A veteran begins the process of seeking benefits by filing a claim with a VA regional office. If the veteran receives an unfavorable "rating decision" from the regional office (e.g., a denial of a claim for disability benefits), he or she begins the appeal process by filing a Notice of Disagreement. See 38 U.S.C. § 7105(a). Once a Notice of Disagreement is filed, [1] the VA then issues the next document required in the appeal process-the Statement of the Case ("SOC"). On average, the VA takes 500 days to prepare the SOC.[2] Suppl. App. 4095. After receiving the SOC, a veteran may then file a notice of appeal with the BVA, also known as a "Form 9." See 38 C.F.R. § 19.30(b).

         Once the veteran files a Form 9, the VA completes a Certification of Appeal. See 38 C.F.R. § 19.35. The certification process appears to take the VA about two and a half hours to complete, on average. J.A. 508. Nonetheless, veterans wait an average of 773 days for the VA to issue the Certification of Appeal, plus an additional 321 days for the VA to transfer the certified appeal to the BVA for docketing. Suppl. App. 4095; see 38 C.F.R. § 19.36. In contrast to preparation of the SOC, for which there is arguably an explanation for some delay, it is unclear to us why this two-and-a-half-hour certification process takes an average of 773 days to complete-and the government has not provided an explanation. And the average 321-day delay that occurs when the VA transfers the certified appeal to the BVA is even more mysterious. The govern- ment, again, has not explained the cause of this delay, even though the transfer process appears to consist of simply transferring appellate records.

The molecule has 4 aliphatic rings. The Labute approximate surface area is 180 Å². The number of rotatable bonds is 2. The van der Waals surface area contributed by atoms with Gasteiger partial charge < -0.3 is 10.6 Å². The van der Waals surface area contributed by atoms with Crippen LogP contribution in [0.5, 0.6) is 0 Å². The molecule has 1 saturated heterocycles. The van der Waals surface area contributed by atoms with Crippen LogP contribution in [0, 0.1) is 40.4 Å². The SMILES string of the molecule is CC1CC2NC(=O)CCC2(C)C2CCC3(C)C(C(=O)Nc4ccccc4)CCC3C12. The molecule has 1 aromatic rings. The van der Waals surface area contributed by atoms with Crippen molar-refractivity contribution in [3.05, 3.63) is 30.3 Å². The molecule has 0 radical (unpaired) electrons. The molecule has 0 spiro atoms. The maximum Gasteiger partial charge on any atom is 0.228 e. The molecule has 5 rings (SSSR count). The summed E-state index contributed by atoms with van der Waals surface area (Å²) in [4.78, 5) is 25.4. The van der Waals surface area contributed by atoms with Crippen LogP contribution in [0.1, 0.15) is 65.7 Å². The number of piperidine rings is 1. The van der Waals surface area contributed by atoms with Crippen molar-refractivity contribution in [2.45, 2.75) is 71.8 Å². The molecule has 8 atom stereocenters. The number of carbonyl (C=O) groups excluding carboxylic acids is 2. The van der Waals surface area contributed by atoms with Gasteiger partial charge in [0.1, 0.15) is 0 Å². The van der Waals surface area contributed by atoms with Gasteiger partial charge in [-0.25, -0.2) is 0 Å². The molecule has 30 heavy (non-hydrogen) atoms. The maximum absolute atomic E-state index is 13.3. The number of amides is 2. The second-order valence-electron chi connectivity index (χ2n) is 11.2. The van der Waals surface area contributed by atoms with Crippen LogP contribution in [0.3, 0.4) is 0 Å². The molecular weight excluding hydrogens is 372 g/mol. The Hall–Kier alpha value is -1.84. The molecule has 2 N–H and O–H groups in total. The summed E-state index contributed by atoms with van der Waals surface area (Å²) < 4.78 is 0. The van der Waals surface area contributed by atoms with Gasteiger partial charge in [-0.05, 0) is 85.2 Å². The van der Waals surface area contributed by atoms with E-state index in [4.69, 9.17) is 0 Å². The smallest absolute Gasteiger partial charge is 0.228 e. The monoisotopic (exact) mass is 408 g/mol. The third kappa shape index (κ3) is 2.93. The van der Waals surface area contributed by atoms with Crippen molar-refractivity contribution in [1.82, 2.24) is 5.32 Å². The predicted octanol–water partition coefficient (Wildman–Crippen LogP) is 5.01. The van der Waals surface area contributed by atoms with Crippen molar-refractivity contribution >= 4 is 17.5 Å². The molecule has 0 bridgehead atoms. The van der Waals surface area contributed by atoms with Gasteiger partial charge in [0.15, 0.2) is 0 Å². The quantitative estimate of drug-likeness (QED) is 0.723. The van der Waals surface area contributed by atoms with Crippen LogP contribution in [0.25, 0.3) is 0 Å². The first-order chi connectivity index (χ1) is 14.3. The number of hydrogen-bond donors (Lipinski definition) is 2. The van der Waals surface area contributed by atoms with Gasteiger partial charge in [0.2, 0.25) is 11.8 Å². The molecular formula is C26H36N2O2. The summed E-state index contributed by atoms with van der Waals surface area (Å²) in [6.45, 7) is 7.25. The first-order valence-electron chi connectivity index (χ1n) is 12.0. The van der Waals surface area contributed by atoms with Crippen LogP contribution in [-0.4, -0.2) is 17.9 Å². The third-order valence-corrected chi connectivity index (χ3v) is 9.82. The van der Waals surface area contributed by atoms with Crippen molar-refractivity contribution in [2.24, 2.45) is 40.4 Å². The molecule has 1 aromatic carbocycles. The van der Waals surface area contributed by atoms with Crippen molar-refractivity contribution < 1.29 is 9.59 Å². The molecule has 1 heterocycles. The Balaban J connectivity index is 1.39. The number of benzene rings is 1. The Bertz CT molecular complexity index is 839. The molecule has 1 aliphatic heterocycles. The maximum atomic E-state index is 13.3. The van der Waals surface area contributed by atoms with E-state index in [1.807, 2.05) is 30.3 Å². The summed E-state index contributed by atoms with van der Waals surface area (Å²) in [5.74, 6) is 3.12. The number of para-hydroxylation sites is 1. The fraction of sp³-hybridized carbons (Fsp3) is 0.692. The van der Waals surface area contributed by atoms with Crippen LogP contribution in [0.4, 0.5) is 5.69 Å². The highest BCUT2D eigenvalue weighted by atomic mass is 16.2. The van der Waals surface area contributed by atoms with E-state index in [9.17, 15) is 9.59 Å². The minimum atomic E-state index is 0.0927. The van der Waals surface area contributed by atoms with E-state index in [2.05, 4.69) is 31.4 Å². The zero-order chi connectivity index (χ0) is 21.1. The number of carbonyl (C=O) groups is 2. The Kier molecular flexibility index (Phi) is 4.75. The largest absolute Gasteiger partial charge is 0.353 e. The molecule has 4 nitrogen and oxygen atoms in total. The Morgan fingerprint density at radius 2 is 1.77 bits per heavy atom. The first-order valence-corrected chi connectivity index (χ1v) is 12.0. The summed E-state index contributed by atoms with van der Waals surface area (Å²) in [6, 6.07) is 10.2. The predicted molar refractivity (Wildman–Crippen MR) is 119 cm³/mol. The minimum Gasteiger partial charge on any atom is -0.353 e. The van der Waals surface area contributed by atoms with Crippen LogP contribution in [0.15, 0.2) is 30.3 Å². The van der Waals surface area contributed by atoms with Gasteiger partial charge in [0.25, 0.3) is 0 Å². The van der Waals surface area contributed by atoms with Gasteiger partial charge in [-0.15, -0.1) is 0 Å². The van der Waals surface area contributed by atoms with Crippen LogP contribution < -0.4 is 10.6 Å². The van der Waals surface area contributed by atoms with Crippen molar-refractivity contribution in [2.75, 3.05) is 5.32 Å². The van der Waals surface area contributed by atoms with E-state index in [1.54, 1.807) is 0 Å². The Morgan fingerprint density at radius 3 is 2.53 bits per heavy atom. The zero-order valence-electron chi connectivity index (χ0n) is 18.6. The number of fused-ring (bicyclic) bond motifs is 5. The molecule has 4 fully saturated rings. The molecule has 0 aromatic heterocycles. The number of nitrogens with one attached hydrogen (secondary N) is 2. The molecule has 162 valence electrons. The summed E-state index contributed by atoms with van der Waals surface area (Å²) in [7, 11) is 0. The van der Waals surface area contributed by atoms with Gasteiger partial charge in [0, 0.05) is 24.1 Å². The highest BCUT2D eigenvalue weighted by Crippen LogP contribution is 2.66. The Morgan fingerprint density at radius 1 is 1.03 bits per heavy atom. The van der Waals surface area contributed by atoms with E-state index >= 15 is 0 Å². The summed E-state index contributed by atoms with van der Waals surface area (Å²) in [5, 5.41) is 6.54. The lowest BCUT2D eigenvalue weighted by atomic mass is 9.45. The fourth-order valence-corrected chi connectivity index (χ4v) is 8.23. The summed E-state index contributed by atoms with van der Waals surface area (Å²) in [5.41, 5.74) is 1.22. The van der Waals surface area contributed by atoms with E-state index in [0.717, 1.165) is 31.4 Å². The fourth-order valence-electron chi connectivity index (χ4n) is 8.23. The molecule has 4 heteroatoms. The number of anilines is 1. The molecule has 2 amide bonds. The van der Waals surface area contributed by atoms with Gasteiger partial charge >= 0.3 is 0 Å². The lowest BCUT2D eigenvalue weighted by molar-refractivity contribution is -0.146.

After these often-significant periods of delay, the BVA will issue its decision. Overall, the average time from the filing of a Notice of Disagreement to issuance of a BVA decision is over five years. Suppl. App. 4095.

         The BVA's decision may then be appealed to the Veterans Court, 38 U.S.C. § 7252(a), and that decision may then be appealed to this court, id. §§ 7252(c), 7292.

         II

         Appellants, along with eight other veterans, petitioned the Veterans Court to issue writs of mandamus in response to alleged unreasonable delays in each of their cases.[3] Appellants' mandamus petitions are substantially identical. Each broadly discusses the delays experienced by veterans awaiting resolution of their disability benefits claims with the VA. For example, the petitions allege that "[a] veteran whose disability benefits are denied by the VA wait[s], on average, 1448 days from the time the VA denies the veteran's request for benefits to the time that the [BVA] rules on the veteran's appeal." E.g., J.A. 101. Appellants argue that this approximately four-year delay violates due process. Id. Each mandamus petition only briefly addresses the facts of the individual petitioner's case. See, e.g., J.A. 104-05.[4]

         The Veterans Court entered final judgments denying Appellants' petitions between January and March 2017, and each Appellant timely appealed. We have jurisdiction under 38 U.S.C. § 7292. See Lamb v. Principi, 284 F.3d 1378, 1382 (Fed. Cir. 2002).

         III

         This court's jurisdiction to review decisions of the Veterans Court is limited. We "may not review (A) a challenge to a factual determination, or (B) a challenge to a law or regulation as applied to the facts of a particular case." 38 U.S.C. § 7261(d)(2). This court does, however, have jurisdiction to "decide all relevant questions of law, including interpreting constitutional and statutory provisions." Id. § 7261(d)(1).